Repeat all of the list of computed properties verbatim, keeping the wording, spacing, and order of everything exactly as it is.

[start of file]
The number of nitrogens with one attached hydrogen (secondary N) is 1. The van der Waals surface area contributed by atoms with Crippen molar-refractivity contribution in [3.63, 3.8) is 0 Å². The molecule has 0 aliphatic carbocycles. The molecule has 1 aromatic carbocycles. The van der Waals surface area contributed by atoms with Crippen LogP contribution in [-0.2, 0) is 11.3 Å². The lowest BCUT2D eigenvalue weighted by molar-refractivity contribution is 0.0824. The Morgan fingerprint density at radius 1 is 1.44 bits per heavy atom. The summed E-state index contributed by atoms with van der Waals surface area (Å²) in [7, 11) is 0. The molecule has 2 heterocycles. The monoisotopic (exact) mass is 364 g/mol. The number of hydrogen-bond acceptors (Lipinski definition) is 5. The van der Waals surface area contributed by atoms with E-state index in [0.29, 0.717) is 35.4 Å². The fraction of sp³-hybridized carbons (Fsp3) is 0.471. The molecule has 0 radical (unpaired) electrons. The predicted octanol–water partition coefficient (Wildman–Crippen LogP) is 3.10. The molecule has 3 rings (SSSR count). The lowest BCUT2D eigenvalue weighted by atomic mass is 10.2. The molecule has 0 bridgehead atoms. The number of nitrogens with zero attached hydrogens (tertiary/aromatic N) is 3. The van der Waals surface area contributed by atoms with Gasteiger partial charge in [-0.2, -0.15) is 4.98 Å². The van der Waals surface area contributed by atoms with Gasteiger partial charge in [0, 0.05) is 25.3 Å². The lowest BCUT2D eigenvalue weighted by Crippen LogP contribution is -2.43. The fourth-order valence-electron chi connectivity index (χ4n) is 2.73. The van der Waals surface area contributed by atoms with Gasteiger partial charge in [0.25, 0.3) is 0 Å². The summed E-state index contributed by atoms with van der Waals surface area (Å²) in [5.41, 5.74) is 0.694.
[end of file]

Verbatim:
The number of nitrogens with one attached hydrogen (secondary N) is 1. The van der Waals surface area contributed by atoms with Crippen molar-refractivity contribution in [3.63, 3.8) is 0 Å². The molecule has 0 aliphatic carbocycles. The molecule has 1 aromatic carbocycles. The van der Waals surface area contributed by atoms with Crippen LogP contribution in [-0.2, 0) is 11.3 Å². The lowest BCUT2D eigenvalue weighted by molar-refractivity contribution is 0.0824. The Morgan fingerprint density at radius 1 is 1.44 bits per heavy atom. The summed E-state index contributed by atoms with van der Waals surface area (Å²) in [7, 11) is 0. The molecule has 2 heterocycles. The monoisotopic (exact) mass is 364 g/mol. The number of hydrogen-bond acceptors (Lipinski definition) is 5. The van der Waals surface area contributed by atoms with E-state index in [0.29, 0.717) is 35.4 Å². The fraction of sp³-hybridized carbons (Fsp3) is 0.471. The molecule has 0 radical (unpaired) electrons. The predicted octanol–water partition coefficient (Wildman–Crippen LogP) is 3.10. The molecule has 3 rings (SSSR count). The lowest BCUT2D eigenvalue weighted by atomic mass is 10.2. The molecule has 0 bridgehead atoms. The number of nitrogens with zero attached hydrogens (tertiary/aromatic N) is 3. The van der Waals surface area contributed by atoms with Gasteiger partial charge in [-0.2, -0.15) is 4.98 Å². The van der Waals surface area contributed by atoms with Gasteiger partial charge in [0, 0.05) is 25.3 Å². The lowest BCUT2D eigenvalue weighted by Crippen LogP contribution is -2.43. The fourth-order valence-electron chi connectivity index (χ4n) is 2.73. The van der Waals surface area contributed by atoms with Gasteiger partial charge in [0.25, 0.3) is 0 Å². The summed E-state index contributed by atoms with van der Waals surface area (Å²) in [5.41, 5.74) is 0.694.